The crowning writing achievement of my college career took place in my final semester. It was senior project and because of when I graduated, I got stuck on a project I didn't want. So I picked the team that was most applicable across other industries: fasteners. I already knew a lot about fasteners as I had become the "thread expert" at work (threads as in screws, nuts, and bolts). Now, most of the senior project reports were made up of 5-6 teams and entailed a final report that was about 200-300 pages long. At the mid-term, our fastener team dropped off our copy of the fastener section to the team lead. He asked how long it was (hoping for somewhere around 20 pages). "67 pages, without the charts and graphs that go in the appendix." His mouth dropped open and then he said, "You guys wrote 67 pages about screws?" Yep, and that was only the half of it.
My wife was due to give birth at the end of the semester so I had convinced my team that it was in all of our best interest to finish our section of the report in as short an amount of time as possible. So the day before Thanksgiving, our section was done: 131 single spaced pages of the report with an additional 75 pages of charts, graphs, and references to boot. All about screws, nuts and bolts (and various other fasteners that were going to be used on the project).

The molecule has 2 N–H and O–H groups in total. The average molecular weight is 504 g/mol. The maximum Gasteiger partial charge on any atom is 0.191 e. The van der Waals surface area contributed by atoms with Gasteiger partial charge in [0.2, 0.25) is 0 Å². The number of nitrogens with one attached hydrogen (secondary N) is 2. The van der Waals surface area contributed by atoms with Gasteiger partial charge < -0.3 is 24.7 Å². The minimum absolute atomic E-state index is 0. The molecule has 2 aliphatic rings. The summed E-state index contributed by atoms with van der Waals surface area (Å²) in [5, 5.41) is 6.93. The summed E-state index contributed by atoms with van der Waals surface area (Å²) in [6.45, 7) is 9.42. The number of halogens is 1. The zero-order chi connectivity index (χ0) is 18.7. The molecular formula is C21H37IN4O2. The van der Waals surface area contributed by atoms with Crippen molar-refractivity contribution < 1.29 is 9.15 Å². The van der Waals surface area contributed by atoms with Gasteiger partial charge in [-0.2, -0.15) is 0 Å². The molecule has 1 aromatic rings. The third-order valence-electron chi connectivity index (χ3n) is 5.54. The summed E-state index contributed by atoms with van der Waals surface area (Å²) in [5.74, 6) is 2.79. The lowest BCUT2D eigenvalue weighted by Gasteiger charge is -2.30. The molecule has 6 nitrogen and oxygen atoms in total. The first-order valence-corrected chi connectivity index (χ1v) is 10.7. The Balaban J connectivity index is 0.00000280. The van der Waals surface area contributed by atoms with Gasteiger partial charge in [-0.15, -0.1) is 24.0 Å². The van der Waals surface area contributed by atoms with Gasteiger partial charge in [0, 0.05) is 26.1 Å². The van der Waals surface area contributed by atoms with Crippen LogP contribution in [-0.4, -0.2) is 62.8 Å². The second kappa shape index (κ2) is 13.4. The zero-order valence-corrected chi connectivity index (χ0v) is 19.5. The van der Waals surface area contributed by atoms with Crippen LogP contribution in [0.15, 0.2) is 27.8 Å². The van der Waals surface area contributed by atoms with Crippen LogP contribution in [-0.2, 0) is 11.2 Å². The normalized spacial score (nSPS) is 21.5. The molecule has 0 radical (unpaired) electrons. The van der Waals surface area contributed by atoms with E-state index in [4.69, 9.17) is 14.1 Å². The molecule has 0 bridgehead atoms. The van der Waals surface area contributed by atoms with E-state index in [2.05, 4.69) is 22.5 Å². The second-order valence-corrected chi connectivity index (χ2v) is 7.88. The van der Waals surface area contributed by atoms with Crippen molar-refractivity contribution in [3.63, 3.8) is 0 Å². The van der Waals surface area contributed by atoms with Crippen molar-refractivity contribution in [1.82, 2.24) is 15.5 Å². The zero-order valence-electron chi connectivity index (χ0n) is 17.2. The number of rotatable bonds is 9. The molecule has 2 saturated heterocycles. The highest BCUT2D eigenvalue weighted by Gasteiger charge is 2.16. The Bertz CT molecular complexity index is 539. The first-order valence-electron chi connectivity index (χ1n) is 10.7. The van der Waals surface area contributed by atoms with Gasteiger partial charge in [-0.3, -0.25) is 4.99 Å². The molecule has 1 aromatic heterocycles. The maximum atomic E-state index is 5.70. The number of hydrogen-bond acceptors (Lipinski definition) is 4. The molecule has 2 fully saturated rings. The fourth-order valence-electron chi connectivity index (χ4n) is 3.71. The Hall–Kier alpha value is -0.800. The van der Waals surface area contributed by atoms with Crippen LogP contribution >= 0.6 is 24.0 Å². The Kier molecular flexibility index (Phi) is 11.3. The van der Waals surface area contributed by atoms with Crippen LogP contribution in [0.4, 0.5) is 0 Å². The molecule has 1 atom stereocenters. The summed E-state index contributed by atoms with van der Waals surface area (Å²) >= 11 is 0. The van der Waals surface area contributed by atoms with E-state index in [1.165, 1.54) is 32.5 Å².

So, after loathing English for all of my elementary and secondary schooling, now I find myself writing more in one month for work than I wrote in all of high school. But it is not without it's fun. One time in high school, I was able to convince everyone in the class to use the word "plethora" in a short composition that would be read at the front of the class. In a play on that, most of my writings are written at about a 10th grade level (by design). I always try to push the envelope and include words or phrases that are not commonly used. Words like "ergo," "heft", or "complicit." Usually these get axed in someone's review of the report before it gets published. A month ago, I wrote up one 2 page report with the phrase "post hoc." Latin phrases never get through and my associates all agreed that it would get changed before publishing. However, on the day of publishing, I looked at it and "post hoc" was still in the published report. Victory to me!